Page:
Ramblings: Colin White signs long-term; Jaskin to the KHL; positional battles – August 22
The Sens locked up a piece of their future as Brent Wallace reported the team signed him for six years with an average annual value of $4.75-million.
Just on the surface, this seems like a smart deal as it’s a reasonable cap hit and they can let him walk in his late 20s if they want to. On the other hand, his play-driving numbers playing away from Mark Stone weren’t very good (like, not very good on the Sens, not just compared to the NHL in general, which is even worse). This is a guy with a lot still to prove, so how this contract will look remains to be seen.
As for 2019-20, I can see him Martin Erat-ing his way to a respectable fantasy season because he’ll have to play a lot of minutes on a team with very little depth. Consider that after the trade deadline last year, he played 17:40 per game across 15 games compared to 15:48 up until the deadline. I wouldn’t be surprised to see him in the 18-19 minute range this year and that level of ice time will give decent production, almost regardless of how good the actual team is.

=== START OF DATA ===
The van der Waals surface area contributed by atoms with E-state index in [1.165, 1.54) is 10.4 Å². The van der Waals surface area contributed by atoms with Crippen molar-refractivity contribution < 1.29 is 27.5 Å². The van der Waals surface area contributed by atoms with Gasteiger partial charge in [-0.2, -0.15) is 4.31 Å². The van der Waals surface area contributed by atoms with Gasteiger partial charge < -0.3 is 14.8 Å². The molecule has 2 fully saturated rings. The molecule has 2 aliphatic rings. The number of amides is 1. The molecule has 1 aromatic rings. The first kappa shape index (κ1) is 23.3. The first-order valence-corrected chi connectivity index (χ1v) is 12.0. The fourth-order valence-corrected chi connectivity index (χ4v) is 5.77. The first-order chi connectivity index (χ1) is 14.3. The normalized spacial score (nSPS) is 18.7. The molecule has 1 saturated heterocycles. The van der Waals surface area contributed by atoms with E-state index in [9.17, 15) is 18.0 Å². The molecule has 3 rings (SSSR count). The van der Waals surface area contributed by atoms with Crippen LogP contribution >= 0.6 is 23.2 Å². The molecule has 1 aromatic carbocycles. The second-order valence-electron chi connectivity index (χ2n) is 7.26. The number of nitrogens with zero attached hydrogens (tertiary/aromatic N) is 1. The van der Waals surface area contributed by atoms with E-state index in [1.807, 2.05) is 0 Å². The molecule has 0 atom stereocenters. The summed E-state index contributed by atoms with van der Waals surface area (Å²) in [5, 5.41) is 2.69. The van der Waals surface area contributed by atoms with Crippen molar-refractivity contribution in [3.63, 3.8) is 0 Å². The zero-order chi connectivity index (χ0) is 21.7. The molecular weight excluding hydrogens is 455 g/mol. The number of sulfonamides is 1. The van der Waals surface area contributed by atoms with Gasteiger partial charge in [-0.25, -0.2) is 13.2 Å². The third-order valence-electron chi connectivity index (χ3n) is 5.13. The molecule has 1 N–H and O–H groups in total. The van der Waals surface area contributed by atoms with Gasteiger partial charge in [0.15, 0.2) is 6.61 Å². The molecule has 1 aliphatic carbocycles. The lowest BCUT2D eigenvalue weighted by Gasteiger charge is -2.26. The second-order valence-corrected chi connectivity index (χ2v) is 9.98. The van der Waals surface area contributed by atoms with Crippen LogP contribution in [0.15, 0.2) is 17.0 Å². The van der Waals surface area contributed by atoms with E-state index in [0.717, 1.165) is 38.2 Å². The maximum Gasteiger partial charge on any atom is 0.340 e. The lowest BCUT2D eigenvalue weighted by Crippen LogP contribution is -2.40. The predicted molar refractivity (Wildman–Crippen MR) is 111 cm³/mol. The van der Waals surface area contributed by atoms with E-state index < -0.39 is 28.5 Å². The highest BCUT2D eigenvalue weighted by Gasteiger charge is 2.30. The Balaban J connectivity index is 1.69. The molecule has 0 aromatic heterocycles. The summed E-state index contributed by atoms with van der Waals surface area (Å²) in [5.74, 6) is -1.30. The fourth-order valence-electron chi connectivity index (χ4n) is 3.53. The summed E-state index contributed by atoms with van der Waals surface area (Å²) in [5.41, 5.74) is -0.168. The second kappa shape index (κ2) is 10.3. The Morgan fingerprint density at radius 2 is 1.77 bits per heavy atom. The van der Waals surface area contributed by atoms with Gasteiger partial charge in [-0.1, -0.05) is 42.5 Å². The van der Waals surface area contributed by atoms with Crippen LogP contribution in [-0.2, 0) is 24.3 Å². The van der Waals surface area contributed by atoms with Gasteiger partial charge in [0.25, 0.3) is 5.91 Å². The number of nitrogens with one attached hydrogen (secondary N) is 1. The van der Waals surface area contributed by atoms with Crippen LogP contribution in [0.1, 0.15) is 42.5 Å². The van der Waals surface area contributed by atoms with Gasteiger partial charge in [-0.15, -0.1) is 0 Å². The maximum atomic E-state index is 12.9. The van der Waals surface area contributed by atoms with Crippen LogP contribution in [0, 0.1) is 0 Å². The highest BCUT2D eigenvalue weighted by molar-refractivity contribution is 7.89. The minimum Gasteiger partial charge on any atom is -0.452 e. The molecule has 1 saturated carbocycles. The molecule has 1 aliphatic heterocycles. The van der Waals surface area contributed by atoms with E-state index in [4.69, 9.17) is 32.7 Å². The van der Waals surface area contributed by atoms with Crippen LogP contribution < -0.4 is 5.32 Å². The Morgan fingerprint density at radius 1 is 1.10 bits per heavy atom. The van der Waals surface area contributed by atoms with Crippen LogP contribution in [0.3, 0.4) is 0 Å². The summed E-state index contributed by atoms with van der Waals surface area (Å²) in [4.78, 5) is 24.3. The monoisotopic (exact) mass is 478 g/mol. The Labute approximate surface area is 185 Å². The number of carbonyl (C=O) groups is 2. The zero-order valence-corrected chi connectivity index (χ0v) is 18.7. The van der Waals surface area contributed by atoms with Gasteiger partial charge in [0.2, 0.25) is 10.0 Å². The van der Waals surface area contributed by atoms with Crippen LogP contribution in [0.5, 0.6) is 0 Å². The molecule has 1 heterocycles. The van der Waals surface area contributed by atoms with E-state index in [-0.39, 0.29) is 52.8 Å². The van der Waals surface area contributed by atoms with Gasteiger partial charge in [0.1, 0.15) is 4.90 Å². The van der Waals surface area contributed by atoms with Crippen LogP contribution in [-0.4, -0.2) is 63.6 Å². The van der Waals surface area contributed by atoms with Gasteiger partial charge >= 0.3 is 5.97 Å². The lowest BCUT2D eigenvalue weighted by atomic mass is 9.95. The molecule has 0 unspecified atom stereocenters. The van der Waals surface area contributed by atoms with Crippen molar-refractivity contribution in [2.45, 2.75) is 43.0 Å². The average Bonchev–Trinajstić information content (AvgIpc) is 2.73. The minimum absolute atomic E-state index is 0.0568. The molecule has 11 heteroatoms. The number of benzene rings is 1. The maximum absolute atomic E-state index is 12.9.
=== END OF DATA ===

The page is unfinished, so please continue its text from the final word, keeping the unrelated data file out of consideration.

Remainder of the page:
One small bit of news to pass along as it looks like Dmitrij Jaskin will be heading to the KHL:
— Igor Eronko (@IgorEronko) August 21, 2019
The 26-year old winger had 27 goals and 69 points in 303 career NHL games, most of them with St. Louis. He’ll also be known as the guy who played with St. Louis in 2017-18 and Washington in 2018-19, making him maybe the unluckiest NHLer in recent memory?
Anyway, I bring him up because I wrote about him last week in the context of players I was high on who never panned out. This isn’t just conjecture, either: here’s my take on the Oshie-Brouwer trade four years ago and how that could be good for Jaskin’s move to the St. Louis top-6, and I also wrote how he and Paul Stastny played together and why that would be good fodder for Jaskin’s eventual move to the top-6. While he did get some time in the top-6 in St. Louis, he obviously never lasted long, and his NHL career is over (for now).
It’s also a case on being careful about corsi differentials. That was one of the reasons I was high on Jaskin following the 2014-15 season, as he finished with a relative corsi in the same neighbourhood as Zach Parise and Ryan O’Reilly. Of course, what my idiot self didn’t realize is this was largely driven by being excellent defensively but, at best, average offensively. It’s one reason why I now shudder when I see people just proclaiming a good corsi rating as the reason a player will be a good fantasy asset; one does not necessarily beget the other and more context is needed.